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Math Classroom Structure
by Gail Englert

A response to the question:

How do I set up math groups?

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In the typical elementary classroom, the classroom teacher teaches reading using reading groups based on the students reading level. What about math? I would like to set up 2 math groups, 1 high and 1 low, and target the concepts that they are struggling with or challenge the students who need it. I know the needs of my students but I'm not sure how to set up these groups. Do I teach whole group then pull the lower group aside and drill them some more or do I teach 2 separate lessons? What about the students who finish early. Do I send them to math centers? What about the lower students, will they ever be able to attend math centers because they are still working on their seat work? HELP!

Dee Dee


Dear Dee Dee,

I teach a fifth grade group of students with pretty diverse abilities. Sometimes the lesson is a whole group lesson, if the material I am covering is something I think the entire class will benefit from.

Like you, though, I recognize that sometimes students need a bit of extra help or some enrichment. I do not establish solid groups in math because there is a great chance that the students who don't know something in one area of our studies will do just fine in another area. Of course, there are some students who I find always "select themselves" for my helping group, while others are most often working independently on tasks designed to extend their thinking.

When I'm planning to use groups for a lesson, I use the first five minutes of a class time to give a very quick assessment of some sort. It needs to be something I can quickly look at and make some decisions about. Students finish this "sorting activity", give me their paper (usually a half sheet), then work on a problem of the day until their group mates are also finished. At that point, the group discusses the 3 - 5 problems from the prior night's homework. They are free to use classroom tools to "prove" their ideas to each other, and they may record any changes they wish to make, using ink, on their homework paper. By the time I am done checking through the responses to my "sort" they have finished discussing their answers, and we take a short time to discuss anything the group couldn't come to consensus on.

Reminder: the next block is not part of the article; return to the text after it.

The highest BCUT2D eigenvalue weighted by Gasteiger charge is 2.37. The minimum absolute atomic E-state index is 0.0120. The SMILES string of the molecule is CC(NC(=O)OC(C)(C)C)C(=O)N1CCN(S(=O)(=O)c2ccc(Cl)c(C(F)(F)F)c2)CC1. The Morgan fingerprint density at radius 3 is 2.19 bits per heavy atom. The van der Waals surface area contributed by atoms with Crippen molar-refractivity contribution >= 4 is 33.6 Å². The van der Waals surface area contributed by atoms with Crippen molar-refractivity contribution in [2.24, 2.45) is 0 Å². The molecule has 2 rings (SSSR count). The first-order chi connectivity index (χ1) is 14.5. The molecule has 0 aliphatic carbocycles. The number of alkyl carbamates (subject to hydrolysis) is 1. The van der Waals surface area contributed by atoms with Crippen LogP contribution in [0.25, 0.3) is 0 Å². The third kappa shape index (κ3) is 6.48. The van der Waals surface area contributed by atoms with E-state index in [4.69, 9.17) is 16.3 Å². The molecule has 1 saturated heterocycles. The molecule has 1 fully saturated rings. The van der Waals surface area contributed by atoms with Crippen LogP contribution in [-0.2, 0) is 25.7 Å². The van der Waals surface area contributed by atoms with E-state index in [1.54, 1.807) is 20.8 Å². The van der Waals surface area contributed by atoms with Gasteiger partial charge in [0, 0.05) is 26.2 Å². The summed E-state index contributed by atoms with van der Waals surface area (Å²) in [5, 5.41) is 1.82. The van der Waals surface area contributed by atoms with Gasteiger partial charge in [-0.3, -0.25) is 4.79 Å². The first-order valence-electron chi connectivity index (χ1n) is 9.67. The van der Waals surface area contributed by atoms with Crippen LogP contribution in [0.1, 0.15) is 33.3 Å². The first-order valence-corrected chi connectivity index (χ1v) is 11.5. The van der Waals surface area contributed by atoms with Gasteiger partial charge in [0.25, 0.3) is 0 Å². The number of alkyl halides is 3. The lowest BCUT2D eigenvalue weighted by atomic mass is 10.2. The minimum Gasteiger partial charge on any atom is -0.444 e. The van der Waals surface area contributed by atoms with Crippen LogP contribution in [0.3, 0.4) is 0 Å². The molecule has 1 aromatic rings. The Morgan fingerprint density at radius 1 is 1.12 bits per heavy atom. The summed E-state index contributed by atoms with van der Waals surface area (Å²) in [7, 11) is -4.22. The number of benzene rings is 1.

I call out the names of the students who will be working on an independent activity. They are asked to select one or more partners, and to read over the directions quickly with me. The activity I select for them usually applies the topic we are studying to a problem-solving situation or a number theory investigation. They might have to find division problems that all have a certain remainder, or use geobaords to build figures of a certain perimeter. Though I am basically going to be focusing attention on the "weaker" group, there will be some moments when I can pull away and check on their progress. They are familiar with the materials in the classroom, so when they finish the assigned task, they know it is their duty to find something else to explore, like measurement materials (length, volume, mass), calculators (we have the programmable Explorers, and they know some random number games they can play), or the myriad of other manipulative materials lying about wanting to be handled.

Meanwhile, the other group uses concrete materials to lay the foundation they are missing, or they may work to methodically record the results of what appear to be random calculations, looking for a rule. Whatever the activity is, they do something guided by me, but still with an element of investigation and discovery. This is the group that often needs guidance in exploring. They aren't sure what math tools to use yet, don't have enough experience with numbers, and they often don't have the power to see what is happening without a bit of prodding. We might be finding a way to determine equivalent fractions, or using money pieces to divide, or building decimals with a place value game. The key is to engage them in the experience, so they won't feel "punished" since they are working directly with me, and so they will gain the skills the other group already appears to have -- those discovery/exploration tools that will serve them so well in the future.

My goal is always to stop about 5 to 10 minutes early, so I can "debrief" with the independent group, and give the other group some "independent time" -- even if it is working on the same sort of activity we just did, but on their own or in small groups. It gives them a sense of accomplishment to see that something they were really struggling with is beginning to make sense, and I have a bit of time to check on the outcome of the other group's activity.

The downside of this approach is that I do NOT have adequate time to do it justice every day I want to use it. There are days where we run out of time (I have 55 minutes), and I don't feel I've had the closure I wanted. Sometimes I don't feel that I worked enough with the independent group. And sometimes the task turns out to be much easier, or more difficult, than I recognized it would be. But that is what teaching is, isn't it? We constantly assess our instruction, looking for the perfect fit of lesson to student, but aren't always able to pull it off. That idea, and the fact that my students enjoy the lessons, and grow from them in their personal knowledge and math expertise, keeps me going.

I hope I have given you some ideas to work with. If you are looking for ideas for independent work, Marilyn Burns has many books that give all sorts of games and activities for use in the elementary classroom. Good luck in your efforts. We would love to hear how you fare.

-Gail, for the T2T service

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